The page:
Purpose: This study examined the role of assimilative and accommodative coping dimensions for the mental health of people with visual impairment, with the aim of informing rehabilitation planning. Research Method: Telephone interviews were conducted with 216 middle-aged adults with vision loss. Assimilative and accommodative coping were assessed both in terms of general coping tendencies and goal-specific coping. Results: Assimilation was used more than accommodation in goal-specific coping. In contrast, endorsement levels of general coping tendencies were higher for accommodative compared with assimilative coping. The strongest beneficial effects on mental health emerged for accommodative coping as a general coping tendency and assimilative coping as a goal-specific strategy. Conclusions: Results suggest that vision rehabilitation programs should encourage accommodative coping as a general life approach. However, for specific goals, rehabilitation should help individuals determine their feasibility, and focus on developing assimilative strategies for feasible goals, while reevaluating and letting go of unfeasible goals.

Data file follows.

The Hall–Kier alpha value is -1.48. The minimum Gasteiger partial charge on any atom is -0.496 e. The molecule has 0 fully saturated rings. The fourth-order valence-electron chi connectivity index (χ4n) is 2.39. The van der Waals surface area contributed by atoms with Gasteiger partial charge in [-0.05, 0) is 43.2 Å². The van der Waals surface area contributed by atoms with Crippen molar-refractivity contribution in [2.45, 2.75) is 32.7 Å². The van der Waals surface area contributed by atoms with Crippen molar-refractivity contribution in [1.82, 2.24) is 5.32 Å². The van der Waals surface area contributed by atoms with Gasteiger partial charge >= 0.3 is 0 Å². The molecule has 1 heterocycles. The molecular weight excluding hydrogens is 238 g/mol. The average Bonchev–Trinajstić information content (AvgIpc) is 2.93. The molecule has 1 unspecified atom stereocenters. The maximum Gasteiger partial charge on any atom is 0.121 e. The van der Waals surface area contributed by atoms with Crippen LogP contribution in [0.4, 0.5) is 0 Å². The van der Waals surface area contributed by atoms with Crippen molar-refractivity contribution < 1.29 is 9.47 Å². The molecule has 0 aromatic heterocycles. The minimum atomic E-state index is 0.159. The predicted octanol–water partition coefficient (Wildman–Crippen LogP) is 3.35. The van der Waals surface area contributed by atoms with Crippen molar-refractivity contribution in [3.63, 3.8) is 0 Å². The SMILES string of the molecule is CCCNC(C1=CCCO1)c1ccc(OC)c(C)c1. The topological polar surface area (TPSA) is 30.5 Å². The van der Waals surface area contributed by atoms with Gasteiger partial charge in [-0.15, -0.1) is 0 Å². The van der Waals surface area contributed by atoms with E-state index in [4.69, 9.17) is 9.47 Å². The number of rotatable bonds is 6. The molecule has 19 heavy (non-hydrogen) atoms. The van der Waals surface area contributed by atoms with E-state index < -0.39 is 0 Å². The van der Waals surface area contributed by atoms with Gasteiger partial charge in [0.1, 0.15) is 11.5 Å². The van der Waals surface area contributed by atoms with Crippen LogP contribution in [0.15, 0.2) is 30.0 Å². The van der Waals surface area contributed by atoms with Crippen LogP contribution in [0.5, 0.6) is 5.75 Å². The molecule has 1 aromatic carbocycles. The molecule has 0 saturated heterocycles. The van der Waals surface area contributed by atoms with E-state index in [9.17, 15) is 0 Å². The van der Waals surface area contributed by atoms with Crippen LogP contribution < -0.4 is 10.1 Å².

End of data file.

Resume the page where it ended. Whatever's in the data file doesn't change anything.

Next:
- Functional impairment
- Vision loss